The road to happiness

  • 2013-12-19
  • By Ilze Powell

PARADISE: Berlin is a city of beautiful facades and affordable rent.

BERLIN - Almost all men and women get up every morning and go through their days, taking their coffee, smiling at the occasional passers-by, switching on their computers, gossiping with co-workers, phoning friends and otherwise seeking what we generally recognize with such words as happiness, satisfaction or fulfillment. And I think most will agree that the road to these virtues can be equally degrading or rewarding. Wouldn’t it be nice to live in a city where all the good entered easily, while the bad had seemingly lost their admission ticket!

For four months now, I’ve been walking the streets of Berlin, dreamily recalling Aldous Huxley’s Brave New World. And not just because it’s always been my favorite book, but because with every next day this city is beginning to resemble his idea of our future more and more.

While the rest of the EU is still undergoing recession, fighting unemployment and political scandals and harboring revolutionary refugees, this city feels like a social and economic sanctuary for – well, I wish I could say anyone.
Berlin offers buildings with Parisian-like facades and rental prices close to those in Riga. Its labor market is generally open and well-paid to those willing to learn German and earn a degree.

How it is possible that anyone, at any time of the day can find parking in this city – many times even for free – is an unsolved mystery. With its ethnic and cultural plentitude you can find affordable just about anything; most services are English-accessible and many department stores discount high-street brands for middle class customers.
The ever-growing social communities provide scheduled party calendars casually emailed to you on Sunday nights so you don’t even need to seek activities or people, just choose and go. The window painters and repair guys self-appoint themselves to come and fix your residence for the upcoming winter snows.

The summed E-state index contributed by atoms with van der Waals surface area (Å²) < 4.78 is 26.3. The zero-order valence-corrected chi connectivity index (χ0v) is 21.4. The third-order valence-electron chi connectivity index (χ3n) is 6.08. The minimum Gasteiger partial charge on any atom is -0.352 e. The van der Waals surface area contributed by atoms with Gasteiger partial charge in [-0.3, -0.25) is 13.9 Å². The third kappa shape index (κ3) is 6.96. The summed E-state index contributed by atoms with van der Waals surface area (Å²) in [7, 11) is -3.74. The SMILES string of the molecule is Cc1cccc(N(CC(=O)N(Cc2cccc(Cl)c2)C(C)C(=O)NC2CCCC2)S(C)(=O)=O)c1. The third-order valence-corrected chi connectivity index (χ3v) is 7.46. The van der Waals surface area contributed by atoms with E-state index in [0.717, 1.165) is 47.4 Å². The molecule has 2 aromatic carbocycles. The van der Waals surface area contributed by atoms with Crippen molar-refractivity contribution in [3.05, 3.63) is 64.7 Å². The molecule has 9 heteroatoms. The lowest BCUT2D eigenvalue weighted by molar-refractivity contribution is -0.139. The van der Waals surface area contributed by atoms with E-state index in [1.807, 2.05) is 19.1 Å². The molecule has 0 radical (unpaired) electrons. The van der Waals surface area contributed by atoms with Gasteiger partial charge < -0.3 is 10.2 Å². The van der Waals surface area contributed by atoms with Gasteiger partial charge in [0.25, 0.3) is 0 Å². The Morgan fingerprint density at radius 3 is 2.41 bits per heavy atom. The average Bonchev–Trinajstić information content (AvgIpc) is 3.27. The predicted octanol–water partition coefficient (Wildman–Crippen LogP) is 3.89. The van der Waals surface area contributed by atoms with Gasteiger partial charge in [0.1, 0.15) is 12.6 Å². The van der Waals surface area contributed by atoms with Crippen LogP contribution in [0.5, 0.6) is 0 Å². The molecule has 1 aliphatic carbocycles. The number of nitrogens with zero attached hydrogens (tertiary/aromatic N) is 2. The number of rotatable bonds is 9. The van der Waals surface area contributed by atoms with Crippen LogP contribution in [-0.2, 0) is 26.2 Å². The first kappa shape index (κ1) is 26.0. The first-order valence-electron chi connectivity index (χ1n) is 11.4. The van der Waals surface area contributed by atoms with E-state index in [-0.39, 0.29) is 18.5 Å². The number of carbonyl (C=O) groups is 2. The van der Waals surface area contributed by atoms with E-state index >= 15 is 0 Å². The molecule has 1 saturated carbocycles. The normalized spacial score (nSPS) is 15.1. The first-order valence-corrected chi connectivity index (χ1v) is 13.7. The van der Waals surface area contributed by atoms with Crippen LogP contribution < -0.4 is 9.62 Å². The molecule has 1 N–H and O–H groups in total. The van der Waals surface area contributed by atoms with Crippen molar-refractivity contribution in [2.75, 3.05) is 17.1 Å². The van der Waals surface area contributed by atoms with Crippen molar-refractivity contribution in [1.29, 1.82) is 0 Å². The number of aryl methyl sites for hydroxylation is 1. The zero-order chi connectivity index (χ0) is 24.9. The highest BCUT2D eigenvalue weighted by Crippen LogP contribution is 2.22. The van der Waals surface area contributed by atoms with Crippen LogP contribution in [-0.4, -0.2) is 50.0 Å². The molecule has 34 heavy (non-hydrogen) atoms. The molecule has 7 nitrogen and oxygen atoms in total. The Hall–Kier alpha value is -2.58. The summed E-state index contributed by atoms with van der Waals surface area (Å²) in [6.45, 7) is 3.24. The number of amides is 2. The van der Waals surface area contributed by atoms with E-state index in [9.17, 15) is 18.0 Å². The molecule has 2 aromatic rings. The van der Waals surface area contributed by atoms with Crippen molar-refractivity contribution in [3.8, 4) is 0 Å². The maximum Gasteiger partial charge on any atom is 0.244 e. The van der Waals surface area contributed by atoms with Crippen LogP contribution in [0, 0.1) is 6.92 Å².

When I first arrived, my only question was: how come half the world hasn’t moved here yet?
Then one day, while sitting in a cafeteria, I heard a man at the next table utter a loud and furious, ‘Oh, Gott!’
Turning my head, I realized that the only object of his annoyance was a small white egg that had refused to crack. The inevitable question arose: what’s better – to have regular problems, slowly zoning out the trivial stuff, or live in an immaculately maintained place where everything is bio clean, sterile and un-individually prearranged to such detail that a disobedient egg might seem like a disturbance?

Nietzsche once said that “you need chaos in your soul to give birth to a dancing star.” Most Germans would probably approach this quote with their usual scrutiny and meticulous theoretical analysis, but for me it means people like Leonardo da Vinci and Antoni Gaudi, who saw the need for a similar dancing star. Could they have developed their inspiration in today’s perfectly coordinated Berlin?

I guess the question of where to find those things dear to our souls will eternally remain. And while some people will always thrive in Greek-Italian style social systems, looking around each corner in search for the next thrill of the day, others will prefer to know that their world will unchangeably function just the same in the early morning of January 1, bringing them their next dosage of a popular pleasure-drug called ‘salary.’